The whiplash, double-pronged _Chungking Express_ is one of the defining works of nineties cinema and the film that made Hong Kong filmmaker Wong Kar-wai an instant icon. Two heartsick Hong Kong cops (Takeshi Kaneshiro and Tony Leung), both jilted by ex-lovers, cross paths at the Midnight Express take-out restaurant stand, where the ethereal pixie waitress Faye (Faye Wong) works. Anything goes in Wong’s gloriously shot and utterly unexpected charmer, which cemented the sex appeal of its gorgeous stars and forever turned canned pineapple and the Mamas and the Papas’ “California Dreamin’” into tokens of romantic longing.
Wong Kar-wai’s breakthrough sophomore feature represents the first full flowering of his swooning signature style. The first film in a loosely connected, ongoing cycle that includes In the Mood for Love and 2046, this ravishing existential reverie is a dreamlike drift through the Hong Kong of the 1960s in which a band of wayward twenty-somethings—including a disaffected playboy (Leslie Cheung) searching for his birth mother, a lovelorn woman (Maggie Cheung) hopelessly enamored with him, and a policeman (Andy Lau) caught in the middle of their turbulent relationship—pull together and push apart in a cycle of frustrated desire. The director’s inaugural collaboration with both cinematographer Christopher Doyle, who lends the film its gorgeously gauzy, hallucinatory texture, and actor Tony Leung, who appears briefly in a tantalizing teaser for a never-realized sequel, Days of Being Wild is an exhilarating first expression of Wong’s trademark themes of time, longing, dislocation, and the restless search for human connection.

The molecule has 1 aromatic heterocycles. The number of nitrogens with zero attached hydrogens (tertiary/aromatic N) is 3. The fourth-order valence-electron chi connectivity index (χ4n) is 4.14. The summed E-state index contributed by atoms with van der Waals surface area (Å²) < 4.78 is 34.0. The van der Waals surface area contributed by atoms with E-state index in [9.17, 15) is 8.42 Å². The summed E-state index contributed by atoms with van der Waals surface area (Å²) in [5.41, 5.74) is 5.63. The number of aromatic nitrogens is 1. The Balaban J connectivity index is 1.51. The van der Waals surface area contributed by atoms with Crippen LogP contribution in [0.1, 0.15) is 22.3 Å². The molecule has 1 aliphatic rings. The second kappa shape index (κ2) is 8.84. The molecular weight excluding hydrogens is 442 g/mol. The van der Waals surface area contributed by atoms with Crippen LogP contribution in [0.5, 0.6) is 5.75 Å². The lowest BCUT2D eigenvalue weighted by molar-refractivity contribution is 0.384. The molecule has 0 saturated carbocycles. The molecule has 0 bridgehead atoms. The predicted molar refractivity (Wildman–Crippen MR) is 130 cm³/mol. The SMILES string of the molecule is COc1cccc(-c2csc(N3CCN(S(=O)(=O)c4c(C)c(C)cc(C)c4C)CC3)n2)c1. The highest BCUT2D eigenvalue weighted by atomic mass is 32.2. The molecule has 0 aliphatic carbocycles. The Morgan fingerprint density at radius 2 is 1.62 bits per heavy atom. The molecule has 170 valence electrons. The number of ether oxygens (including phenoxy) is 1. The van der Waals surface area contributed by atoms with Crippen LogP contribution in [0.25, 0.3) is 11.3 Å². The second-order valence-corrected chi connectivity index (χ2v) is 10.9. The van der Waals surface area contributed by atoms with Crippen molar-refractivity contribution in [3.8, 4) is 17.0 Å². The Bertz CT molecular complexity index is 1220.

Wong Kar-wai’s scintillating debut feature is a kinetic, hyper-cool crime thriller graced with flashes of the impressionistic, daydream visual style for which he would become renowned. Set amidst Hong Kong’s ruthless, neon-lit gangland underworld, this operatic saga of ambition, honor, and revenge stars Andy Lau as a small-time mob enforcer who finds himself torn between a burgeoning romance with his ailing cousin (Maggie Cheung, in the first of her iconic collaborations with the director) and his loyalty to his loose cannon partner in crime (Jacky Cheung) whose reckless attempts to make a name for himself unleash a spiral of violence. Marrying the pulp pleasures of the gritty Hong Kong action drama with hints of the head-rush romanticism Wong would push to intoxicating heights throughout the 1990s, As Tears Go By was a box office smash that heralded the arrival of one of contemporary cinema’s most electrifying talents.
With his lush and sensual visuals, pitch-perfect soundtracks, and soulful romanticism, Wong Kar Wai has established himself as one of the defining auteurs of contemporary cinema.
Mathieu Kassovitz took the film world by storm with La haine, a gritty, unsettling, and visually explosive look at the racial and cultural volatility in modern-day France, specifically the low-income banlieue districts on Paris’s outskirts.
DCP, 35 mm, Blu-ray, DVD